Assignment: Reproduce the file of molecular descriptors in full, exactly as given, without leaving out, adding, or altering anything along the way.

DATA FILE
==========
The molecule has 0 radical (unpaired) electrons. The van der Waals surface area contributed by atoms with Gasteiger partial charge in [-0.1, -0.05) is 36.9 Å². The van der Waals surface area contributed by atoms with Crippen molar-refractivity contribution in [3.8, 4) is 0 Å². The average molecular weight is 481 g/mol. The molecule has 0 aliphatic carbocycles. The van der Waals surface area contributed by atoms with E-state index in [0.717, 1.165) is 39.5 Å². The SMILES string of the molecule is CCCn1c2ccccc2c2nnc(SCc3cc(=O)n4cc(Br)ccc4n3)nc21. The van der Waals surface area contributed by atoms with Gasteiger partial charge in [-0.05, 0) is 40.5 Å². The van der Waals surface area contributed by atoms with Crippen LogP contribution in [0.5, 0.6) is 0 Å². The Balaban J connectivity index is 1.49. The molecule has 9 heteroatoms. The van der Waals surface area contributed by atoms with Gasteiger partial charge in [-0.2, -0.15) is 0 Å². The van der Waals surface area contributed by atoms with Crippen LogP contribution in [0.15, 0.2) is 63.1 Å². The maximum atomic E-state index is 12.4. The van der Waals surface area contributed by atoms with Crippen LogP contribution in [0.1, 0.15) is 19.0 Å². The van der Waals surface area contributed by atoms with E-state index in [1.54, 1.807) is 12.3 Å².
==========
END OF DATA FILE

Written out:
The molecule has 0 radical (unpaired) electrons. The van der Waals surface area contributed by atoms with Gasteiger partial charge in [-0.1, -0.05) is 36.9 Å². The van der Waals surface area contributed by atoms with Crippen molar-refractivity contribution in [3.8, 4) is 0 Å². The average molecular weight is 481 g/mol. The molecule has 0 aliphatic carbocycles. The van der Waals surface area contributed by atoms with E-state index in [0.717, 1.165) is 39.5 Å². The SMILES string of the molecule is CCCn1c2ccccc2c2nnc(SCc3cc(=O)n4cc(Br)ccc4n3)nc21. The van der Waals surface area contributed by atoms with Gasteiger partial charge in [-0.05, 0) is 40.5 Å². The van der Waals surface area contributed by atoms with Crippen LogP contribution in [0.5, 0.6) is 0 Å². The Balaban J connectivity index is 1.49. The molecule has 9 heteroatoms. The van der Waals surface area contributed by atoms with Gasteiger partial charge in [-0.2, -0.15) is 0 Å². The van der Waals surface area contributed by atoms with Crippen LogP contribution in [0.15, 0.2) is 63.1 Å². The maximum atomic E-state index is 12.4. The van der Waals surface area contributed by atoms with Crippen LogP contribution in [0.1, 0.15) is 19.0 Å². The van der Waals surface area contributed by atoms with E-state index in [1.54, 1.807) is 12.3 Å².